Bernie Sanders says everyone deserves the right to vote — even if you're in jail

Bernie Sanders reaffirmed his stance on prison voting in an op-ed published Monday by USA Today. The 2020 presidential hopeful and current Vermont senator has vocally supported not just allowing those with prior felony convictions to cast their ballot, but those who are currently incarcerated as well.

“This should not devolve into a debate about whether certain people are ‘good enough’ to have the right to vote. Voting is not a privilege. It is a right,” Sanders wrote.

“In my view, the crooks on Wall Street who caused the great recession of 2008 that hurt millions of Americans are not ‘good’ people. But they have the right to vote, and it should never be taken away.”

The policy should come as no surprise to those in Vermont. As Sanders points out in his opinion piece, it’s just one of two states that allow voting for inmates. The Vermont Department of Corrections notes that anyone presently imprisoned in Vermont is eligible to vote so long as they are a Vermont resident, U.S. citizen and at least 18 years of age or older.

“This is not a radical idea. Vermont and Maine allow inmates to vote and more than 30 nations — including Israel, South Africa, and Canada — also understand that voting rights for all citizens is a basic principle of democracy,” Sanders wrote.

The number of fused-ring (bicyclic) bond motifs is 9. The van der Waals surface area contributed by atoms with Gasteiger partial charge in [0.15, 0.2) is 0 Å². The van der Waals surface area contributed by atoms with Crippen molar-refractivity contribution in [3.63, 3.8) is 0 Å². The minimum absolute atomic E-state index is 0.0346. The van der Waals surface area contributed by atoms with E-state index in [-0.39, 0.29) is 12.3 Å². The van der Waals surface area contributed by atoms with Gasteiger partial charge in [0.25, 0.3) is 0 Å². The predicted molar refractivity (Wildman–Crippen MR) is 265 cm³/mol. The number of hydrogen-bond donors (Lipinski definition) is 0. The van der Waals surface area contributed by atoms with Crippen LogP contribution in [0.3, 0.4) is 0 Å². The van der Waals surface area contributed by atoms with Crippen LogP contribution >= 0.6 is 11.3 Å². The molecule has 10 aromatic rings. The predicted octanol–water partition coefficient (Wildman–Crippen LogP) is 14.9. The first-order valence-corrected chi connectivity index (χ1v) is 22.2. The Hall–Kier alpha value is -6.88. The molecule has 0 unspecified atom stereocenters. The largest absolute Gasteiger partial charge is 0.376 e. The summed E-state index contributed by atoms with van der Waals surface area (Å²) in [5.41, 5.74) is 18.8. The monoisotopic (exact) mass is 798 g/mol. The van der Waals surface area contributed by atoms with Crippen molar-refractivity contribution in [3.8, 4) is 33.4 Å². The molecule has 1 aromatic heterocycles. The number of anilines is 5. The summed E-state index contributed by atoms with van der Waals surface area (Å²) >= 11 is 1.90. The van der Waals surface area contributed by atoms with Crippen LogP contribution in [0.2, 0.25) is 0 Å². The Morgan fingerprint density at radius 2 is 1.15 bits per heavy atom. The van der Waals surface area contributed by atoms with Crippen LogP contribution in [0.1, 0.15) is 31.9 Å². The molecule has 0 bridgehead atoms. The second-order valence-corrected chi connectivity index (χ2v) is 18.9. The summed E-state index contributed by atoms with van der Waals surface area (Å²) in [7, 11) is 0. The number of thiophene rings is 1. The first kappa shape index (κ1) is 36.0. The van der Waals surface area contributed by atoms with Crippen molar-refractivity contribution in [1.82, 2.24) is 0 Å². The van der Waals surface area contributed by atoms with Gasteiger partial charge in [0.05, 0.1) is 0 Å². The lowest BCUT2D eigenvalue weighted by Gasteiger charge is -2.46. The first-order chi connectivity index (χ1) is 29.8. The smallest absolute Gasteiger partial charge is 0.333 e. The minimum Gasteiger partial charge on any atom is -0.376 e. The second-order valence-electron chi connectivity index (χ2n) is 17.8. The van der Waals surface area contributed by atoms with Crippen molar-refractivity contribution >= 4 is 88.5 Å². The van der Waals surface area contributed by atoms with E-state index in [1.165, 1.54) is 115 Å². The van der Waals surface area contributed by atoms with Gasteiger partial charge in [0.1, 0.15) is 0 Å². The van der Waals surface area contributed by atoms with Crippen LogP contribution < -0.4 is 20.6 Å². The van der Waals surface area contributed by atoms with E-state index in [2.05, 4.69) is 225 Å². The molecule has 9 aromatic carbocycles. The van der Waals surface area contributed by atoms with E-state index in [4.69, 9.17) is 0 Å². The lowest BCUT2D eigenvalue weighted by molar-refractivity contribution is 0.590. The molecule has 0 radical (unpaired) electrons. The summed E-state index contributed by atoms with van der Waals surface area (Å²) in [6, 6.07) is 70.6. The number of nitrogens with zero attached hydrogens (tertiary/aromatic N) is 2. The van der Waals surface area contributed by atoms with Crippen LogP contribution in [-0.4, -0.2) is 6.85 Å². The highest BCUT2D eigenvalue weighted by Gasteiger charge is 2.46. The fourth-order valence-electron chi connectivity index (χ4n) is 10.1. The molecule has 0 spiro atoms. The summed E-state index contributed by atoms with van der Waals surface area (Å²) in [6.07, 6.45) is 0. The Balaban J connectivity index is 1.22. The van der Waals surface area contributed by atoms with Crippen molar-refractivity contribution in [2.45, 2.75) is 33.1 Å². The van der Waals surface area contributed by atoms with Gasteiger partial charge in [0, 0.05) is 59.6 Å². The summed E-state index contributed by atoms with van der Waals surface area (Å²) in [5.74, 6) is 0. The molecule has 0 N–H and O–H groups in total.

Sanders points to additional voter suppression tactics, which he claims are being carried out by Republican lawmakers. He cites one such example in Florida, where a recent state constitutional amendment granting voting rights to felons is being challenged by a House bill limiting those rights.

The issue has been brought up in multiple town hall-style events Sanders has participated in, including during a CNN town hall held April 22 that featured fellow 2020 candidate Pete Buttigieg. Buttigieg stood in opposition to Sanders, arguing that voting rights should only be granted to previously incarcerated citizens who’ve already completed their sentence.

Other Democratic candidates have been less forceful about their policies. California Senator Kamala Harris said she’d be open to the idea of allowing voting in prisons. Both Beto O’Rourke and Julián Castro say they would consider inmate voting if it only if it extended to non-violent offenders.

Speaking with reporters last week, Massachusetts Senator Elizabeth Warren said she wasn’t “there yet” on allowing prison voting. Warren is among four other Democratic candidates who support restoring voting rights to those with felony convictions who have completed their sentences.

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